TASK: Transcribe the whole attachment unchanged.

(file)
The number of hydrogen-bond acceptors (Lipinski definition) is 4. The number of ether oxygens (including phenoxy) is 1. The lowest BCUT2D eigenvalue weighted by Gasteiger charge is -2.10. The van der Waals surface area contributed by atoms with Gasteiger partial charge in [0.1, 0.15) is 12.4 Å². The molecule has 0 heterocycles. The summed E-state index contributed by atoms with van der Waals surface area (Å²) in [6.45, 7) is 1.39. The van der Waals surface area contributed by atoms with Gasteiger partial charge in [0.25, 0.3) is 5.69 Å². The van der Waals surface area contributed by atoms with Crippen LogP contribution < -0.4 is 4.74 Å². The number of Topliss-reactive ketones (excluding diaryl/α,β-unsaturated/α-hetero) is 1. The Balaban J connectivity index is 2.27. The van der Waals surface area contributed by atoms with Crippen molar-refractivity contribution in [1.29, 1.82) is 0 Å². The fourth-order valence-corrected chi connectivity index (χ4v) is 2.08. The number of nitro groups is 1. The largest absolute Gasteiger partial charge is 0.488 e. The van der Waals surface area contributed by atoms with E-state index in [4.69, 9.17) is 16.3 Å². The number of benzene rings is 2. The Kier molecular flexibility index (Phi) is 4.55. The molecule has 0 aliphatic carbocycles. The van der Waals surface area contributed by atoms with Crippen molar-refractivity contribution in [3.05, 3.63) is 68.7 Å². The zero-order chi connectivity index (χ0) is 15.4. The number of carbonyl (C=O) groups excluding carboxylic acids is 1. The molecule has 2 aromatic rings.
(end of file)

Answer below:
The number of hydrogen-bond acceptors (Lipinski definition) is 4. The number of ether oxygens (including phenoxy) is 1. The lowest BCUT2D eigenvalue weighted by Gasteiger charge is -2.10. The van der Waals surface area contributed by atoms with Gasteiger partial charge in [0.1, 0.15) is 12.4 Å². The molecule has 0 heterocycles. The summed E-state index contributed by atoms with van der Waals surface area (Å²) in [6.45, 7) is 1.39. The van der Waals surface area contributed by atoms with Gasteiger partial charge in [0.25, 0.3) is 5.69 Å². The van der Waals surface area contributed by atoms with Crippen LogP contribution < -0.4 is 4.74 Å². The number of Topliss-reactive ketones (excluding diaryl/α,β-unsaturated/α-hetero) is 1. The Balaban J connectivity index is 2.27. The van der Waals surface area contributed by atoms with Crippen molar-refractivity contribution in [1.29, 1.82) is 0 Å². The fourth-order valence-corrected chi connectivity index (χ4v) is 2.08. The number of nitro groups is 1. The largest absolute Gasteiger partial charge is 0.488 e. The van der Waals surface area contributed by atoms with E-state index in [4.69, 9.17) is 16.3 Å². The number of benzene rings is 2. The Kier molecular flexibility index (Phi) is 4.55. The molecule has 0 aliphatic carbocycles. The van der Waals surface area contributed by atoms with Crippen molar-refractivity contribution in [3.05, 3.63) is 68.7 Å². The zero-order chi connectivity index (χ0) is 15.4. The number of carbonyl (C=O) groups excluding carboxylic acids is 1. The molecule has 2 aromatic rings.